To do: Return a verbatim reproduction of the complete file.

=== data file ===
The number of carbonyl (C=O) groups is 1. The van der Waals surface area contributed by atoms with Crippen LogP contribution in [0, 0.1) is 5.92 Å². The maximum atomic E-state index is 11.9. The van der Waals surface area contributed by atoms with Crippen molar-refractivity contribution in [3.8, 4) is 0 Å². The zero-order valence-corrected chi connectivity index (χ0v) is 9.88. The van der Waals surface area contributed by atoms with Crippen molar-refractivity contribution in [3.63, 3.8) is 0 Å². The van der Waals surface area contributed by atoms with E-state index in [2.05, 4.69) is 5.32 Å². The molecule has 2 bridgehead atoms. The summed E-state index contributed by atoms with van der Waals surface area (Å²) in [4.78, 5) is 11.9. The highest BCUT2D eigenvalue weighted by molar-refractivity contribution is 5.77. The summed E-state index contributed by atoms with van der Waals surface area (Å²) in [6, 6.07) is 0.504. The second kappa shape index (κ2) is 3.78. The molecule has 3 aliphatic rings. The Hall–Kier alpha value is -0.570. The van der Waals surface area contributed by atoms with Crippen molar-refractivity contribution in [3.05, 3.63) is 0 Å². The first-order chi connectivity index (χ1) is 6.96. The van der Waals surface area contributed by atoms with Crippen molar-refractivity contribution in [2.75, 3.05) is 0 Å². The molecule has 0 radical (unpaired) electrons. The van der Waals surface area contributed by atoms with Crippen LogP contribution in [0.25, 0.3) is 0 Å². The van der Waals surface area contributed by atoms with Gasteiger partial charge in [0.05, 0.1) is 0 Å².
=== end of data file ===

The number of carbonyl (C=O) groups is 1. The van der Waals surface area contributed by atoms with Crippen LogP contribution in [0, 0.1) is 5.92 Å². The maximum atomic E-state index is 11.9. The van der Waals surface area contributed by atoms with Crippen molar-refractivity contribution in [3.8, 4) is 0 Å². The zero-order valence-corrected chi connectivity index (χ0v) is 9.88. The van der Waals surface area contributed by atoms with Crippen molar-refractivity contribution in [3.63, 3.8) is 0 Å². The van der Waals surface area contributed by atoms with E-state index in [2.05, 4.69) is 5.32 Å². The molecule has 2 bridgehead atoms. The summed E-state index contributed by atoms with van der Waals surface area (Å²) in [4.78, 5) is 11.9. The highest BCUT2D eigenvalue weighted by molar-refractivity contribution is 5.77. The summed E-state index contributed by atoms with van der Waals surface area (Å²) in [6, 6.07) is 0.504. The second kappa shape index (κ2) is 3.78. The molecule has 3 aliphatic rings. The Hall–Kier alpha value is -0.570. The van der Waals surface area contributed by atoms with Crippen molar-refractivity contribution in [3.05, 3.63) is 0 Å². The first-order chi connectivity index (χ1) is 6.96. The van der Waals surface area contributed by atoms with Crippen molar-refractivity contribution in [2.75, 3.05) is 0 Å². The molecule has 0 radical (unpaired) electrons. The van der Waals surface area contributed by atoms with Crippen LogP contribution in [0.25, 0.3) is 0 Å². The van der Waals surface area contributed by atoms with Gasteiger partial charge in [0.05, 0.1) is 0 Å².